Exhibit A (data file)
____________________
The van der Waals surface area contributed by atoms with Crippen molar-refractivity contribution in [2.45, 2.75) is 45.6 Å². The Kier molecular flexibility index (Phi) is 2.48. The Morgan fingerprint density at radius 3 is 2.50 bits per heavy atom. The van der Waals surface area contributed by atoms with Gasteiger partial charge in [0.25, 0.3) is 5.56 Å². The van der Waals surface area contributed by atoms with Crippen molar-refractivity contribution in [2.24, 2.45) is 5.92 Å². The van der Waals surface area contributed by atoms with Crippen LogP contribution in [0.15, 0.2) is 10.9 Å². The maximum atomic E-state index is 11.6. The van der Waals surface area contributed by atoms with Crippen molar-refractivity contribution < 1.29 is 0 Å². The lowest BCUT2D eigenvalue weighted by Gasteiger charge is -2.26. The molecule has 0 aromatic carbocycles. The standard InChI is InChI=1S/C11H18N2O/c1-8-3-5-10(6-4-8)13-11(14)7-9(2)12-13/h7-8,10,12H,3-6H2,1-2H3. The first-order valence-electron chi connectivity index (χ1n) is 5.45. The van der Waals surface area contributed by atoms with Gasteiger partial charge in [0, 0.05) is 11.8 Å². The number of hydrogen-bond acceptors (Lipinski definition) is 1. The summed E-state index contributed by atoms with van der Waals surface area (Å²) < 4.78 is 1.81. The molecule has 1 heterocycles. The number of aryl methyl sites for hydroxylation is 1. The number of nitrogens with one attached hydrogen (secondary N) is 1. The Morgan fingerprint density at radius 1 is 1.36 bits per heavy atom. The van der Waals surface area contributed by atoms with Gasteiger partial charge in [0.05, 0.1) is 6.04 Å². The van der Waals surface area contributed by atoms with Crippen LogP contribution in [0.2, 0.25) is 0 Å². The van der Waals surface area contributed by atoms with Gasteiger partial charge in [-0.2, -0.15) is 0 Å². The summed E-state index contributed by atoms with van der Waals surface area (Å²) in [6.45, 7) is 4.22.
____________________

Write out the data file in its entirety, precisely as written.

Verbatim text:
The van der Waals surface area contributed by atoms with Crippen molar-refractivity contribution in [2.45, 2.75) is 45.6 Å². The Kier molecular flexibility index (Phi) is 2.48. The Morgan fingerprint density at radius 3 is 2.50 bits per heavy atom. The van der Waals surface area contributed by atoms with Gasteiger partial charge in [0.25, 0.3) is 5.56 Å². The van der Waals surface area contributed by atoms with Crippen molar-refractivity contribution in [2.24, 2.45) is 5.92 Å². The van der Waals surface area contributed by atoms with Crippen LogP contribution in [0.15, 0.2) is 10.9 Å². The maximum atomic E-state index is 11.6. The van der Waals surface area contributed by atoms with Crippen molar-refractivity contribution < 1.29 is 0 Å². The lowest BCUT2D eigenvalue weighted by Gasteiger charge is -2.26. The molecule has 0 aromatic carbocycles. The standard InChI is InChI=1S/C11H18N2O/c1-8-3-5-10(6-4-8)13-11(14)7-9(2)12-13/h7-8,10,12H,3-6H2,1-2H3. The first-order valence-electron chi connectivity index (χ1n) is 5.45. The van der Waals surface area contributed by atoms with Gasteiger partial charge in [0, 0.05) is 11.8 Å². The number of hydrogen-bond acceptors (Lipinski definition) is 1. The summed E-state index contributed by atoms with van der Waals surface area (Å²) < 4.78 is 1.81. The molecule has 1 heterocycles. The number of aryl methyl sites for hydroxylation is 1. The number of nitrogens with one attached hydrogen (secondary N) is 1. The Morgan fingerprint density at radius 1 is 1.36 bits per heavy atom. The van der Waals surface area contributed by atoms with Gasteiger partial charge in [0.05, 0.1) is 6.04 Å². The van der Waals surface area contributed by atoms with Crippen LogP contribution in [0.2, 0.25) is 0 Å². The van der Waals surface area contributed by atoms with Gasteiger partial charge in [-0.2, -0.15) is 0 Å². The summed E-state index contributed by atoms with van der Waals surface area (Å²) in [6.45, 7) is 4.22.